Gamma tells how delta will change when the underlying asset moves.
Like, A gamma of 0.0032 means We will gain ₹0.0032 delta for every ₹ 1 the underlying asset goes up by. It is a second order derivative of Delta.
Gamma is supposed to move opposite of Theta.
And vice versa.
But there are cases where Gamma and Theta both decrease. These events are highly rare and extremely profitable if captured properly.
These types of events will create extreme long wicks or long tails. Like, We can see an Inverted Hammer has been created showing extreme rejection from shorters in Intraday.
The option’s strike price selection should be based on technicals. Although, that will hence vary person to person as there will be different perception over different time frames.
We already know that maximum Theta erosion happens on the ATM strike price. Now, We can see the effect of Gamma erosion is highest in the ATM strike price again.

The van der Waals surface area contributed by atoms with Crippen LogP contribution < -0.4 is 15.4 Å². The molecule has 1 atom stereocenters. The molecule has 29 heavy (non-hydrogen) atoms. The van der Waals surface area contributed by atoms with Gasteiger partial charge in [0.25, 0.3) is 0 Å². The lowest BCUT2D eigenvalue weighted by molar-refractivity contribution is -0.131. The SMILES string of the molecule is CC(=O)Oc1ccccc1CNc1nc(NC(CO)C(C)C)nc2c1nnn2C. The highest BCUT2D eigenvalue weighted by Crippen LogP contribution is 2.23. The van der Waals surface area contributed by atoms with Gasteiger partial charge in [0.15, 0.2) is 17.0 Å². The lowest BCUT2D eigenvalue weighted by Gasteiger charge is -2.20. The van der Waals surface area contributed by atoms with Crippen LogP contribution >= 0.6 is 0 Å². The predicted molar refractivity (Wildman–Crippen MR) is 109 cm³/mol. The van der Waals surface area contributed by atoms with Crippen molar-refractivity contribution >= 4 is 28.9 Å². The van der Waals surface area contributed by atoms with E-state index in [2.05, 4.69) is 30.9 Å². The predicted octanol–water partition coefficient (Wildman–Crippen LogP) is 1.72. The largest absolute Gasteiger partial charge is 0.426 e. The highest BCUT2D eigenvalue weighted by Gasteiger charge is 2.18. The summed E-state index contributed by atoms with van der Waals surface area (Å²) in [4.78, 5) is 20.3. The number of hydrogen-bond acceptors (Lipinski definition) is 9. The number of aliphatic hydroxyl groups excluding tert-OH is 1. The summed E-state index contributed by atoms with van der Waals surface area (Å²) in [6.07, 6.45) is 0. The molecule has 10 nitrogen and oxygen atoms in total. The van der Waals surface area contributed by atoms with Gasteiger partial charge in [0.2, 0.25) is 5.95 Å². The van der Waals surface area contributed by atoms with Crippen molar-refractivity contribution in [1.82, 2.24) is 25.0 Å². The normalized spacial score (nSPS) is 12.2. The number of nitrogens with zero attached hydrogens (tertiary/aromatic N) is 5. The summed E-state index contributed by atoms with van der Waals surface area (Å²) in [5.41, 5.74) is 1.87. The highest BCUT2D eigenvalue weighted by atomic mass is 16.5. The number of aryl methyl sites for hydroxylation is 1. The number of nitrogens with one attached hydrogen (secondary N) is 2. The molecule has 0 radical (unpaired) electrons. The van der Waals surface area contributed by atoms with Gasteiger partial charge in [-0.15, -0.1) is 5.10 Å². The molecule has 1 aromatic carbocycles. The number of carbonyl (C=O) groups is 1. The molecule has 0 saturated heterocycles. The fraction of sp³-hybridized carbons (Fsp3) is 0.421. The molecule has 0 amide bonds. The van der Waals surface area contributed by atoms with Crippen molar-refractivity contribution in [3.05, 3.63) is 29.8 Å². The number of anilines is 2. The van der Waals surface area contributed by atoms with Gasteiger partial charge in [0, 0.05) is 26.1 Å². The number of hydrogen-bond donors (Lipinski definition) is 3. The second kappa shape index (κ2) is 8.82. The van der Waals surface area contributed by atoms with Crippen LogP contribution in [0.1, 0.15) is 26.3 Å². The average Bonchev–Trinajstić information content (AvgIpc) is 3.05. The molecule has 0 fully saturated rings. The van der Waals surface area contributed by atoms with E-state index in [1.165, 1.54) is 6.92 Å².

The most important factor about Gamma is expiration risk. If there is sudden movement of the spot when the expiry is near, then the effect could be devastating for the naked options short holder.
Here is a graph of 9th Apr 21000CE which shows the effect of gamma based on the huge movement as shared in the previous image.
In the image, One can also notice the rapid erosion of premium as the very effect of Gamma starts fading.
It is hard to explain Expiration Risk in a layman way without the help of math but here is a quick summarized version –
Gamma Vs Vega
In volatility spreads,
So, Let’s compare the effect of Gamma and Vega only with respect to the market conditions that will benefit the net positions.
This is the most important table that is needed for the construction and rebalance of volatility spreads.
Effect of Interest Rates
What is Interest Rate in Options Trading?
People often make the mistake of assuming that the interest rate you get from the bank while putting your money is the same interest rate being discussed in Options Trading!